OHS Canada Magazine

Most Ontario elementary teachers experienced or witnessed violence: survey

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May 15, 2023
By OHS Canada

Health & Safety ETFO Labour Relations schools teachers unions workplace violence


More than three-quarters of elementary school teachers in Ontario have either witnessed violence against a staff member or experienced it themselves, according to a survey conducted by the Elementary Teachers’ Federation of Ontario (ETFO).

President Karen Brown pinned the blame on a lack of investment by the province in public education, saying that “learning is being disrupted and violence is being normalized.”

“The system is suffering from chronic underfunding, under-resourcing, and understaffing, creating environments where student needs are going unmet,” said Brown. “The province must provide adequate funding so learning and working environments are physically and psychologically safe for students, teachers, and education workers.”

Additional results from the survey

The survey, conducted in February and March this year, revealed:

  • Educators working with younger students are more likely to experience violence.
  • Eighty-six per cent of ETFO members who work in special education have personally experienced violence or witnessed it against another staff person.
  • Four out of five members state there are more incidents of violence in schools now than when they started working in the Ontario public elementary school system.
  • Two-thirds of members say the severity of violent incidents has increased and 72 per cent say the number of incidents has increased since the beginning of the COVID-19 pandemic.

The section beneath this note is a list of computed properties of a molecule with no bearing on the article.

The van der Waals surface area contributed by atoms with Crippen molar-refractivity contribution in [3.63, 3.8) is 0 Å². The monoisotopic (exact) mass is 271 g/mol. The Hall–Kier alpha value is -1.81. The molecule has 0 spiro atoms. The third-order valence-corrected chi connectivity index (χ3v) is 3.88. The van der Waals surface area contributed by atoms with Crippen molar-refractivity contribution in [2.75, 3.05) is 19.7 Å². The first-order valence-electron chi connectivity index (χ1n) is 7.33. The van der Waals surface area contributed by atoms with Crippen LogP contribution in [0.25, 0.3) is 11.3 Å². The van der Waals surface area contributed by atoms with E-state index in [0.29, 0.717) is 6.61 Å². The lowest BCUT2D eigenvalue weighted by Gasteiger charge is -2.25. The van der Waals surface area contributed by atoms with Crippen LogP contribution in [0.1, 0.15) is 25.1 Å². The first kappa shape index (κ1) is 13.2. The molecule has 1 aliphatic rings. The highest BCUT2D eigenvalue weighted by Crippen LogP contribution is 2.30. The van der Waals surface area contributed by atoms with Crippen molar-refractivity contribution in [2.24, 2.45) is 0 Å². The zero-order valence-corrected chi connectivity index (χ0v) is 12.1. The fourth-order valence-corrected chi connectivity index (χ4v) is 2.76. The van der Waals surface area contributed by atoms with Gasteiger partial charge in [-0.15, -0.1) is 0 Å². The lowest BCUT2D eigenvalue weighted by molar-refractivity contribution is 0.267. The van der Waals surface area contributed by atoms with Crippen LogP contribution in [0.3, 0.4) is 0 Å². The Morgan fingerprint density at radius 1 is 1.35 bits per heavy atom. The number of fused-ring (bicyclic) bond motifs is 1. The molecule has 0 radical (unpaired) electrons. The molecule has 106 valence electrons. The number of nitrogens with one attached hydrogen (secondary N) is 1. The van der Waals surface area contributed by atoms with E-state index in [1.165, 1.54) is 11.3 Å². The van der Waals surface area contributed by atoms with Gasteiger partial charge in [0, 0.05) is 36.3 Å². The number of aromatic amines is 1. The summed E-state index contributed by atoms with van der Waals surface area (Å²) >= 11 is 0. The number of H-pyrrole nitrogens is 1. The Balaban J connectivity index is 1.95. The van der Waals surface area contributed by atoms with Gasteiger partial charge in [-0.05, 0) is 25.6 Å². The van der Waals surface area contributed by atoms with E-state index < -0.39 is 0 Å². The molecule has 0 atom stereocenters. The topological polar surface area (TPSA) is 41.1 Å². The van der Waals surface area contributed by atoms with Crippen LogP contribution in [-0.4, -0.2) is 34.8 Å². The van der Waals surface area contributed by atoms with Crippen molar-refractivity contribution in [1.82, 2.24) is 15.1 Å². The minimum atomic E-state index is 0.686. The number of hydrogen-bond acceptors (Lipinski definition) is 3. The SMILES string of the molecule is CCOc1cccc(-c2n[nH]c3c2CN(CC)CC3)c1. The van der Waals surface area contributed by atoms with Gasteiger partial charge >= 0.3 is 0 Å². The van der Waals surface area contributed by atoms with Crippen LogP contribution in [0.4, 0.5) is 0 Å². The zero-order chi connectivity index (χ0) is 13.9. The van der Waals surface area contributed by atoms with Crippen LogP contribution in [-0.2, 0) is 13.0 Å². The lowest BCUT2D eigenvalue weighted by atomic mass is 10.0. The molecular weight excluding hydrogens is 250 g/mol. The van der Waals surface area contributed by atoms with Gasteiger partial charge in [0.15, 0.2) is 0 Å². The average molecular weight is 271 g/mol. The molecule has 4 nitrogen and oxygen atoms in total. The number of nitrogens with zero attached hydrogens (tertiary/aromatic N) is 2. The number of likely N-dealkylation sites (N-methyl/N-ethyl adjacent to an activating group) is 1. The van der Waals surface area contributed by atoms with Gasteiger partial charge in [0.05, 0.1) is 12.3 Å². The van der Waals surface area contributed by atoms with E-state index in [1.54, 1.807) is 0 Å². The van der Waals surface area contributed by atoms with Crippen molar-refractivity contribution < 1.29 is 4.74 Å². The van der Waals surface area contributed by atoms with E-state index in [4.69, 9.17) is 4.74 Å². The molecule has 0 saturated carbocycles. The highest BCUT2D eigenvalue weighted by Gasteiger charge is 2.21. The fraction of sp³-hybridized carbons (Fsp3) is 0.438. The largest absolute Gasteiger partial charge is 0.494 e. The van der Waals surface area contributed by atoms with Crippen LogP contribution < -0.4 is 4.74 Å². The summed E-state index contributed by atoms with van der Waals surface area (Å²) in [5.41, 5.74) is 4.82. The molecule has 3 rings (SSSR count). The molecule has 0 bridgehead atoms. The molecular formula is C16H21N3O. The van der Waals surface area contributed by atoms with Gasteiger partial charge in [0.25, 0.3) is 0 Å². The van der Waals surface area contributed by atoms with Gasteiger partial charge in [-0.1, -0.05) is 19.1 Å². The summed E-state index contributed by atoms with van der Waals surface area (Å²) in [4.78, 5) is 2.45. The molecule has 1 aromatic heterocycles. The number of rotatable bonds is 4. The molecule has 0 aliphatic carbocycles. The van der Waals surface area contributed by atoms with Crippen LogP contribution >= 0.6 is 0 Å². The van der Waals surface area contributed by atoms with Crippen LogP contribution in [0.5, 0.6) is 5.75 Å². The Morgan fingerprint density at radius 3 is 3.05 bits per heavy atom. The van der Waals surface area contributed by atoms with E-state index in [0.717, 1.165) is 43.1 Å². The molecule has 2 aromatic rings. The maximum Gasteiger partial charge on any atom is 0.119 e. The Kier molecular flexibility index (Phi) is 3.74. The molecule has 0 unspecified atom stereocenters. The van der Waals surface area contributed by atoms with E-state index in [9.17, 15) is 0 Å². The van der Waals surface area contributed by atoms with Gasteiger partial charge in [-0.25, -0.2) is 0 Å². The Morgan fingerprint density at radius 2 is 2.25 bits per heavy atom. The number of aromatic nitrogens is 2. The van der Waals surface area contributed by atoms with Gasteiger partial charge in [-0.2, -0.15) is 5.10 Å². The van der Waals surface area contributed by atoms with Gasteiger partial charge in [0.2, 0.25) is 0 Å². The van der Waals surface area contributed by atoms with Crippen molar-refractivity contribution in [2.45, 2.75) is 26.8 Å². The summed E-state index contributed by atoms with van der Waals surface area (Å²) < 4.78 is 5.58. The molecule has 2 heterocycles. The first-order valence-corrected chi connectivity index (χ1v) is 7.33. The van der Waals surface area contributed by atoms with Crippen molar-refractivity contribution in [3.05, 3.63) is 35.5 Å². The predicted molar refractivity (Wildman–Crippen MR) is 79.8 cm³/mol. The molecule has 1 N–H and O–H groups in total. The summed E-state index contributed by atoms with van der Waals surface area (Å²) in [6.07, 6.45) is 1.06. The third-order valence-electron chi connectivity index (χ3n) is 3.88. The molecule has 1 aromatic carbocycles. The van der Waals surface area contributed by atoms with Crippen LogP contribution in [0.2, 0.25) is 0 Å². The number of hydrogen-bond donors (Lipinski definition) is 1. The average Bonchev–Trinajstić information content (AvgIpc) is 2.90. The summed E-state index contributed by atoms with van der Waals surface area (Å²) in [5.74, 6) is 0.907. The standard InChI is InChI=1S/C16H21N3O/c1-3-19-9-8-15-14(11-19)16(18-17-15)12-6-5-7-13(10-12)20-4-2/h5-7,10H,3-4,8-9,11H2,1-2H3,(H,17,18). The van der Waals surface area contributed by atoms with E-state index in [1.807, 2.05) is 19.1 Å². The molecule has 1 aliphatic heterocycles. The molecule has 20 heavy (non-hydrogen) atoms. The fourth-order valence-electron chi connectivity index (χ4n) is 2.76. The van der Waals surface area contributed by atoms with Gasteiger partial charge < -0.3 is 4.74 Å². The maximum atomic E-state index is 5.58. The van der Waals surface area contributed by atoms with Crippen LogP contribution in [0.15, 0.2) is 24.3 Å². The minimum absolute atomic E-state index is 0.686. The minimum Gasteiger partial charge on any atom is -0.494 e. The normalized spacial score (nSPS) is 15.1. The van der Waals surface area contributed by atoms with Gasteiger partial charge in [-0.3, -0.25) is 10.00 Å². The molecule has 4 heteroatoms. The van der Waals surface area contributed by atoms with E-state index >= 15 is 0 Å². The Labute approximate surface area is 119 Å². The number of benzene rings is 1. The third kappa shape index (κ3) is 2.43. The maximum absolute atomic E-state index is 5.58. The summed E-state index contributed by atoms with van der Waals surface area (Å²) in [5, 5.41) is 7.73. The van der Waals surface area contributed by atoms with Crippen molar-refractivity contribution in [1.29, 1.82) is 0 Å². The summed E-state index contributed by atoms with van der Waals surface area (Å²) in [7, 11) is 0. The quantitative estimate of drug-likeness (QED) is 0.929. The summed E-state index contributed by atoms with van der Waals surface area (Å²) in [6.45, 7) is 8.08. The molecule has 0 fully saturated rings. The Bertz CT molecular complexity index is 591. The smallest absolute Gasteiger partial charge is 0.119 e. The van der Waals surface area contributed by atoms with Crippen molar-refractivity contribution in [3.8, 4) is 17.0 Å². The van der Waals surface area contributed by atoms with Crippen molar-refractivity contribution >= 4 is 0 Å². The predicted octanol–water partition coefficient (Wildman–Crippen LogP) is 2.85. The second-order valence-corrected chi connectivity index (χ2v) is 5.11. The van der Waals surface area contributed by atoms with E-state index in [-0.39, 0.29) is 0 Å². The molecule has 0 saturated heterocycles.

• More than 80 per cent agree that violence in schools is making working with students more difficult and that it interferes with classroom management.
  • Front-line supports are often not available to educators and students. A majority report that educational assistants (61 per cent), social workers (56 per cent), and child and youth workers (53 per cent) were available only some of the time, rarely or never when needed this school year.
  • Administrators know that violence is a problem, but do not always act on reports of violence.
  • Forty-two per cent of members have suffered a physical injury, illness or psychological injury/illness as a result of workplace violence against them this school year.
  • Approximately 30 per cent of ETFO members’ injuries warranted a Workplace Safety and Insurance Board claim although those claims weren’t always submitted.

Struggling students

Students who are struggling, and especially students with special education needs, have been chronically under-served by the government, according to EFTO.


There is a critical need for more educational assistants, special education teachers, psychologists, behavioural therapists, school support counsellors, child and youth workers and speech-language pathologists to meet the promise of an inclusive education system, it said.

“The Ford government seems to consider injuries to teachers and education workers as collateral damage in their quest to starve the public education system of funding,” said Brown.

ETFO represents approximately 83,000 members, including public elementary teachers, occasional teachers, designated early childhood educators, education support personnel, and professional support personnel.


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